Police Superintendent Jody Weis said last week that he is creating a 150-officer task force to disrupt gang activity and promised to move more police into high-crime neighborhoods. Weis told the City Council that the gang culture is "the driving force behind the vast majority of violence, with more than half the murders committed by gangs." [Mark Godsey]
October 29, 2008
FBI report: Anti-gay crimes up
There were 7,624 hate crimes reported in 2007, down 1% from 2006. Crimes based on sexual orientation — 1,265 in 2007 — have been rising since 2005.
A hate crime is one motivated by bias against a person's race, religion, sexual orientation or other status.
"Until we make laws that make it clear these attacks are not OK, the nation will continue to be scarred," says Neil Giuliano, president of the Gay & Lesbian Alliance Against Defamation. In 19 states, hate crime laws don't cover sexual orientation.
Other changes in 2007:
• Race-related incidents, 51% of the reported hate crimes, fell 3%.
• Incidents against Latinos increased for the fourth year, from 426 in 2003 to 595.
• Bias incidents against Asians increased by 4% from 181 to 188.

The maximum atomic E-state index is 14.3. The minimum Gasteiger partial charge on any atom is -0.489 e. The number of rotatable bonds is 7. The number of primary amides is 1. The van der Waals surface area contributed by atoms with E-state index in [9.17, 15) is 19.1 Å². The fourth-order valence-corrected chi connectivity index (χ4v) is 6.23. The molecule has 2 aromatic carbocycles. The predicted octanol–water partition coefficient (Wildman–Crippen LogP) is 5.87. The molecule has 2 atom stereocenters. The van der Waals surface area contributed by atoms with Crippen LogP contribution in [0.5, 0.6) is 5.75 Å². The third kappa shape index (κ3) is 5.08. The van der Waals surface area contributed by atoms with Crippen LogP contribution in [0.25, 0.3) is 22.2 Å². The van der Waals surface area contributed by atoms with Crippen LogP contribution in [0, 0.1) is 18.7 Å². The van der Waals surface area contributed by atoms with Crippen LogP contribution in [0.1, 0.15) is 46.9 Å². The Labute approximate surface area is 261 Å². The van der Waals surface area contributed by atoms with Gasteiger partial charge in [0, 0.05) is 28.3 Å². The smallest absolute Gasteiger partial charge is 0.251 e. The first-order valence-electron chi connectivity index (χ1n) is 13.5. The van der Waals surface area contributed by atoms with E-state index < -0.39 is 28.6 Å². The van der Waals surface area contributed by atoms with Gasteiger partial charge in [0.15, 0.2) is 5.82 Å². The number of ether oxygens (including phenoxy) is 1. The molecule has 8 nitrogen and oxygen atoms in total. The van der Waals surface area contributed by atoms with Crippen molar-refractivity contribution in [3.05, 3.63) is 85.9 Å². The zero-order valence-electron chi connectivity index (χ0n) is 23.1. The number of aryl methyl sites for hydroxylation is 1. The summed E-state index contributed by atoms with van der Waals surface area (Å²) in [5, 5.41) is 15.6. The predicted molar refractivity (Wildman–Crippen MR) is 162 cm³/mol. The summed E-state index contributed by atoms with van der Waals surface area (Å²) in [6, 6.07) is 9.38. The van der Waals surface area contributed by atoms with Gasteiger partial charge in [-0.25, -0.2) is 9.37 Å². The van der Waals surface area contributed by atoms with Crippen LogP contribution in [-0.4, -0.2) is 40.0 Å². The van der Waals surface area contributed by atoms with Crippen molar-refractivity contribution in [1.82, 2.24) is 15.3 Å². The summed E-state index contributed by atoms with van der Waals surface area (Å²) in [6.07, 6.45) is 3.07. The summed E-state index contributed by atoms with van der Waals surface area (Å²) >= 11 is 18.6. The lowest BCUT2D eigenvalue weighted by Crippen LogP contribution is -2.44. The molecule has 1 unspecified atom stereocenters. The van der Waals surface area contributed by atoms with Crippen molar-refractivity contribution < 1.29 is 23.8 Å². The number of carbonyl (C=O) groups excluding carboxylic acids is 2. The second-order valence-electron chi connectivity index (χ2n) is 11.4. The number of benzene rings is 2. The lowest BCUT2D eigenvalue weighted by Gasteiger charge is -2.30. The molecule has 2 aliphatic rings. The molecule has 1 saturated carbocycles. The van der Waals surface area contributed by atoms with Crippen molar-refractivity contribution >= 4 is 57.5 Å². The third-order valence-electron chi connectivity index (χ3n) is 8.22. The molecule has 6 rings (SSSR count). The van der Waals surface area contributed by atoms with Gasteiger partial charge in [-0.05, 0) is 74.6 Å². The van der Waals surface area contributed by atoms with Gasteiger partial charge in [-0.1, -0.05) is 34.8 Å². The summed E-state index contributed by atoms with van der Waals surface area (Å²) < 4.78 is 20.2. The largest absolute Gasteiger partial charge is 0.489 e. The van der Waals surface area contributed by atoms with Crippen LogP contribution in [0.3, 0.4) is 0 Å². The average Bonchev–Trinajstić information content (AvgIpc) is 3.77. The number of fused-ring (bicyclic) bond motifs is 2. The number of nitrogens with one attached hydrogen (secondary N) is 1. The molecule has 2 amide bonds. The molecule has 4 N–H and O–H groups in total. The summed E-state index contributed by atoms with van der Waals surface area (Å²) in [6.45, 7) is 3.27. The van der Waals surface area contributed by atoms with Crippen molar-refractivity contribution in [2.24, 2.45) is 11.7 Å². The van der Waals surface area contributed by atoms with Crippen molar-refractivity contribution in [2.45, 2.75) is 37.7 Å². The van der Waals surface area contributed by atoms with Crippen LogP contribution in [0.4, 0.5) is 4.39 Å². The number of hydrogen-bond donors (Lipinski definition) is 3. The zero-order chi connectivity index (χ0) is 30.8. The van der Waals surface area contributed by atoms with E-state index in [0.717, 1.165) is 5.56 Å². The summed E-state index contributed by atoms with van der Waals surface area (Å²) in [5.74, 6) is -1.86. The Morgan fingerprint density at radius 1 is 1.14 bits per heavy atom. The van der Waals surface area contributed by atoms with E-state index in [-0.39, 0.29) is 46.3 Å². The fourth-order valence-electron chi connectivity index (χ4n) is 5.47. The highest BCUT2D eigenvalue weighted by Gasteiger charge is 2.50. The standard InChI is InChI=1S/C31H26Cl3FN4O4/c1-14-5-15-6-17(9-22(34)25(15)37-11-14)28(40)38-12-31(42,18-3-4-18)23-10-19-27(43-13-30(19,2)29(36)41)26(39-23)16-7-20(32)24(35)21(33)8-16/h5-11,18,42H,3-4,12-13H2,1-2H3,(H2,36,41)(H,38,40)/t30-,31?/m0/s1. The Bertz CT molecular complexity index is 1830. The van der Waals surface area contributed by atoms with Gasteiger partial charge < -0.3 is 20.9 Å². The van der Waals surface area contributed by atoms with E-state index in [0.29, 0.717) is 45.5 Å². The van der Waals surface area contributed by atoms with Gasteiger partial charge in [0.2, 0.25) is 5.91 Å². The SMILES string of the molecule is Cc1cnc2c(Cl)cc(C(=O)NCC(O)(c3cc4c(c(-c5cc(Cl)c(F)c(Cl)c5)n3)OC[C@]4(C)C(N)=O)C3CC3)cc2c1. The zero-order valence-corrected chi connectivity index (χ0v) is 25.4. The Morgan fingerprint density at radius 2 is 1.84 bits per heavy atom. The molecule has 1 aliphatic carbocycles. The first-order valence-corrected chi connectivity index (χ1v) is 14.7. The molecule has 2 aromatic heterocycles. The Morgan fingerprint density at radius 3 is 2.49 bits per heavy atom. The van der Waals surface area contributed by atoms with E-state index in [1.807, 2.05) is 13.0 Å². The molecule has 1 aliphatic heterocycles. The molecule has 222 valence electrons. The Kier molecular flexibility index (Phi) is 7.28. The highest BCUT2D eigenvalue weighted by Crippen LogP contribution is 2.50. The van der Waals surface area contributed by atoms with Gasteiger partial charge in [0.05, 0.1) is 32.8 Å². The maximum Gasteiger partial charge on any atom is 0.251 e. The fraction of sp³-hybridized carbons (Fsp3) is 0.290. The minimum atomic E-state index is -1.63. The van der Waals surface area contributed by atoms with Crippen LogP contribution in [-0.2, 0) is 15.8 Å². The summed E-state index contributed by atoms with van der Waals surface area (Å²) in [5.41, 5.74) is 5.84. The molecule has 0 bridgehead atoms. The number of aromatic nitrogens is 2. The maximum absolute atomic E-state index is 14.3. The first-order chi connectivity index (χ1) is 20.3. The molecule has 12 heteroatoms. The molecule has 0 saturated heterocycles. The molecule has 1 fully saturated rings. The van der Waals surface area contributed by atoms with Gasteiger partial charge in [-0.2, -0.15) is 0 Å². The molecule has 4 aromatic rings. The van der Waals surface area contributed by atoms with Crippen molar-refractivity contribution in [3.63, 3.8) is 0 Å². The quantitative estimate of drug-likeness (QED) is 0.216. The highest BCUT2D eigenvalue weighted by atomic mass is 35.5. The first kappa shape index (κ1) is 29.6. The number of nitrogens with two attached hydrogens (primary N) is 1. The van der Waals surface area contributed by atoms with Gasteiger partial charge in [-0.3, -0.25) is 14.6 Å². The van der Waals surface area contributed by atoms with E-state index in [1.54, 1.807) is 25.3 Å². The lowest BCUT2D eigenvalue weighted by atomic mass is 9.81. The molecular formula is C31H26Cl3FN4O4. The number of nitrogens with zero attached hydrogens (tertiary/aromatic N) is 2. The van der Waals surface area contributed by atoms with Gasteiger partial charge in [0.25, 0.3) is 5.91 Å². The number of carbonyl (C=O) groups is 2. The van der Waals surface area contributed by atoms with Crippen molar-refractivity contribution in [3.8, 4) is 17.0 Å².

• Crimes against Muslims declined 26% to 115 incidents, considerably down from 481 in 2001. Jack Levin, a criminologist at Northeastern University, says that drop shows the effect of 9/11 waning.
Latinos and Asians, he says, are likely to be targets as the economy worsens. "Working-class Americans feel they have to compete more with immigrants," Levin says. [Mark Godsey]
Two Mid-South men held in plot to kill Obama
Two Mid-South men with strong white-supremacy beliefs are in custody after planning a state-to-state killing spree, targeting black citizens and ending with the assassination of Democratic presidential candidate Barack Obama, federal authorities said Monday.
Daniel Cowart, 20, of Bells, Tenn., near Jackson, and Paul Schlesselman, 18, of Helena-West Helena, Ark., hatched their plan after they met on the Internet last month and discussed their shared interest in "White Power" and "Skinhead" philosophies, officials said.
"The individuals began discussing going on a 'killing spree' that included killing 88 people and beheading 14 African-Americans," according to an affidavit filed by Special Agent Brian Weaks of the Bureau of Alcohol, Tobacco, Firearms and Explosives. "The numbers 88 and 14 have special significance within the 'White Power' movement."
The two men had accumulated a sawed-off shotgun, pistols and a .308-caliber rifle and planned to attack an unnamed, predominantly black school and end with an attack on Obama.
"Schlesselman states that they planned to drive their vehicle as fast as they could toward Obama, shooting at him from the windows," the affidavit said. [Mark Godsey]
ROY WASDEN: Proposition 5 would expand on the failures of Proposition 36
In November 2000, Proposition 36 won voter approval on the promises of lower prison populations, significant cost savings and lower crime rates by removing incarceration from the sentencing options available to judges dealing with drug defendants.